{
    dValue -= OtherValue;
    return *this;
  }
  HDouble& operator-=(const HDouble& OtherValue)
  {
    dValue -= OtherValue.dValue;
    return *this;
  }

  HDouble& operator/=(const double& OtherValue)
  {
    dValue /= OtherValue;
    return *this;
  }
  HDouble& operator/=(const HDouble& OtherValue)
  {
    dValue /= OtherValue.dValue;
    return *this;
  }
  //////////////////////////////////////////////////////////////////////////


  inline bool IsNaN(double d) 
  {
    if (!(d >= DBL_MIN && d <= DBL_MAX))
    {
      return true;
    }
    else
      return false;
  }
};

one problem is like a function that already exist calls cos() function for example and it expects a double. is there a way for my class object to decay to an intrinsic double when needed? thanks.

p.s. my class must fit seamlessly with the existing code. cant change that. all i can do is search and replace double with HDouble.

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1  
override the cast: cplusplus.com/forum/general/25434 –  TJD Sep 21 '12 at 21:16
4  
A class like that has zero chance of fitting seamlessly in place of double, because it breaks a fundamental rule of mathematical equality: your == is no longer transitive. When you see a==b and b==c, you cannot imply that a==c. Unfortunately, this is where it all breaks down: a class without a reliable == operator is useless. This mistake is both common and old: I remember reading Dijkstra's account of making the same mistake in the context of writing an Algol compiler. –  dasblinkenlight Sep 21 '12 at 21:17
    
It's worth mentioning (for the future, maybe) that since C++11, you can make explicit conversion operators so that no implicit conversions happen. –  chris Sep 21 '12 at 21:17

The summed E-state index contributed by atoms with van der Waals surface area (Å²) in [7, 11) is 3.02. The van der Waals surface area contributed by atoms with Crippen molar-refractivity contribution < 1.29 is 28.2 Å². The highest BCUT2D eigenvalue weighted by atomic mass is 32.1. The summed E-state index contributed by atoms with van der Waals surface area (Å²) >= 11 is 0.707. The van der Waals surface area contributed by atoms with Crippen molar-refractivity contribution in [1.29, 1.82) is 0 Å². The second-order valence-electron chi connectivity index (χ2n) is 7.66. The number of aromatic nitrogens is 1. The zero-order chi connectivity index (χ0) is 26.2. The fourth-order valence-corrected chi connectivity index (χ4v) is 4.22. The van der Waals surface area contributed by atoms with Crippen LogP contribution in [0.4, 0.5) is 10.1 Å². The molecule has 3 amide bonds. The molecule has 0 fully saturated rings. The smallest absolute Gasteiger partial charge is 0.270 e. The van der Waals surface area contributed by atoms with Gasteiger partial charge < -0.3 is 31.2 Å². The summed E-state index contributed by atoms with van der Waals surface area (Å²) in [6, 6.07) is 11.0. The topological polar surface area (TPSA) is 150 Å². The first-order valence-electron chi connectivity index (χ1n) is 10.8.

3  
This is a really bad idea. –  Pete Becker Sep 21 '12 at 21:37
    
Seconded. This is an awful idea. –  Ed S. Sep 21 '12 at 21:55

4 Answers 4

You could add a double conversion operator.

operator double()
{
   return dValue;
} 
share|improve this answer

Yes, add a conversion operator to your class: operator double() { return dValue; } to your class. That way your HDouble will be converted to a double when you pass it to cos.

Also, you have implemented all your operators as member functions. I would suggest reading about operator overloading.

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You can add a method to return the double:

double value()
{
    return dValue;
}
share|improve this answer

You need to add a copy constructor and a conversion operator to your class, and you should also move the class's data member to private:

class HDouble 
{ 
private: 
  double dValue; 

public: 
  static const double dEpsilon; 

  HDouble() 
  { 
    dValue = 0.0; 
  } 

  HDouble(double OtherValue) 
  { 
    if (IsNaN(OtherValue)) 
    { 
      assert(0); 
    } 
    dValue = OtherValue; 
  } 

  HDouble(const HDouble &src) 
  { 
    dValue = src.dValue; 
  } 

  ...

  operator double() const
  {
    return dValue;
  }

  ...
};